Critically endangered right whales are shrinking, with drastic consequences for their population

Aerial footage of whale swimming with its calf.
Critically endangered right whales are having fewer calves as a result of reduced body size, scientists have discovered. (Image credit: Army Corps of Engineers, Coast Guard, Navy, and NOAA Fisheries)

Critically endangered North Atlantic right whales are getting smaller, which is impacting their ability to breed, scientists have discovered. 

In a study published Wednesday (Jan. 28) in the journal Royal Society Open Science, researchers analyzed decades of data and found that smaller females had fewer babies. 

"We provide strong evidence that the declining trend in right whale calving probability is associated with the decreasing body size of individuals in this population," lead author Enrico Pirotta, an ecologist at University of St Andrews, told Live Science. "This adds to previous evidence indicating that their health is also declining."

The researchers reviewed data from the North Atlantic right whale consortium collected between 1970 and 2020, including measurements taken using aerial photos. They used a statistical model to understand the relationship between a sexually mature female's length, health, survival, and ability to reproduce. 

They found that the animal's length cubed — indicative of body volume — was the main factor influencing the likelihood of having calves, the odds of which decreased in smaller females. On average, a 46 foot (14 meter) female had a 56% probability of giving birth while a 36 foot (11 meter) female had just a 14% chance. Length has a much larger impact on the probability of calving than health or random variables .

Whales use stored reserves of organic substances called lipids to give them enough energy to reproduce. "Being smaller means that a female can accumulate less energy in absolute terms, which in turn could affect her ability to successfully breed," Pirotta said.

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North Atlantic right whales (Eubalaena glacialis) are the most endangered of all the species, which also includes North Pacific right whale (Eubalaena japonica) and Southern right whale (Eubalaena australis). The study focused on the critically endangered species because its vulnerability to human threats means effective protections are needed urgently — once decimated by whalers, there are just 356 individuals believed to be alive today

Aerial footage of whale calf swimming in front of an adult whale.

Fewer calves being born each year is putting the North Atlantic right whales under increasing threat of extinction. (Image credit: Florida Fish and Wildlife Conservation Commission)

North Atlantic right whales have been getting shorter since 1981, as a result of stressors such as climate change. While the mechanisms behind their decreasing sizes are unclear, it is thought to be linked to the reduced availability of nutrients. Size reductions in response to climate change have been documented in terrestrial and marine species, the authors wrote.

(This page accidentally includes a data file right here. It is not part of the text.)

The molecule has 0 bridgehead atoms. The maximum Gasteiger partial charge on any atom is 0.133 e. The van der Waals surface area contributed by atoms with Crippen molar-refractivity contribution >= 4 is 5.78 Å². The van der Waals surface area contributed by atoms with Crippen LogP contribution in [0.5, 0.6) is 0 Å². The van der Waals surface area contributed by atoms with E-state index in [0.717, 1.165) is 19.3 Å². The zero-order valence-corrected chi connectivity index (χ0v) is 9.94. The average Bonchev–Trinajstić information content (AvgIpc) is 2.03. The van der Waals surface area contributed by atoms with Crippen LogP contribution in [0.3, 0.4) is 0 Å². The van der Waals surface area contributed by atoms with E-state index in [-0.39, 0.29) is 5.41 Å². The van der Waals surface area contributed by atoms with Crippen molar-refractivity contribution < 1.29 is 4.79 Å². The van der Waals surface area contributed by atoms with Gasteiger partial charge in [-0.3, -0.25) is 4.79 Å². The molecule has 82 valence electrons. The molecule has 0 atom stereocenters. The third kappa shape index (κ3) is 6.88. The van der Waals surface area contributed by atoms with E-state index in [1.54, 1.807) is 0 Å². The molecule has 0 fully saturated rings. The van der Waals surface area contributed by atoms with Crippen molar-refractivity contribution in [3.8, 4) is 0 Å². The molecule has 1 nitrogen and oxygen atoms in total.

According to the National Oceanic and Atmospheric Administration (NOAA) 17 North Atlantic right whale calves have been born this season. To stop the species' decline, 50 or more would need to be born each year. 

"For one of the most endangered large whales on the planet, every single North Atlantic right whale calf is vital to avoid extinction," Julia Singer, a marine scientist at the ocean conservation group Oceana who was not involved in the study, told Live Science. 

"This year alone, the U.S. East Coast has become a graveyard for North Atlantic right whales after two young whales were struck by boats, another juvenile died from a painful entanglement in fishing gear, and two newborn calves are presumed dead after going missing," Singer said. 

During calving season (November to April), vessel speed limits are put in place in the southeastern U.S., and ships must travel under 10 knots (around 11.5 miles per hour) to protect mothers and calves from boat strikes. Oceana is calling for the U.S. government to update the rules to include smaller vessels, which have also been known to hit right whales

"This study shows the need for stronger protections to reduce the constant risks and stress North Atlantic right whales face every day from navigating a jungle of vertical fishing lines and speeding boats in their migration path," Singer said. 

Melissa Hobson
Live Science Contributor

Melissa Hobson is a freelance writer who specializes in marine science, conservation and sustainability, and particularly loves writing about the bizarre behaviors of marine creatures. Melissa has worked for several marine conservation organizations where she soaked up their knowledge and passion for protecting the ocean. A certified Rescue Diver, she gets her scuba fix wherever possible but is too much of a wimp to dive in the UK these days so tends to stick to tropical waters. Her writing has also appeared in National Geographic, the Guardian, the Sunday Times, New Scientist, VICE and more.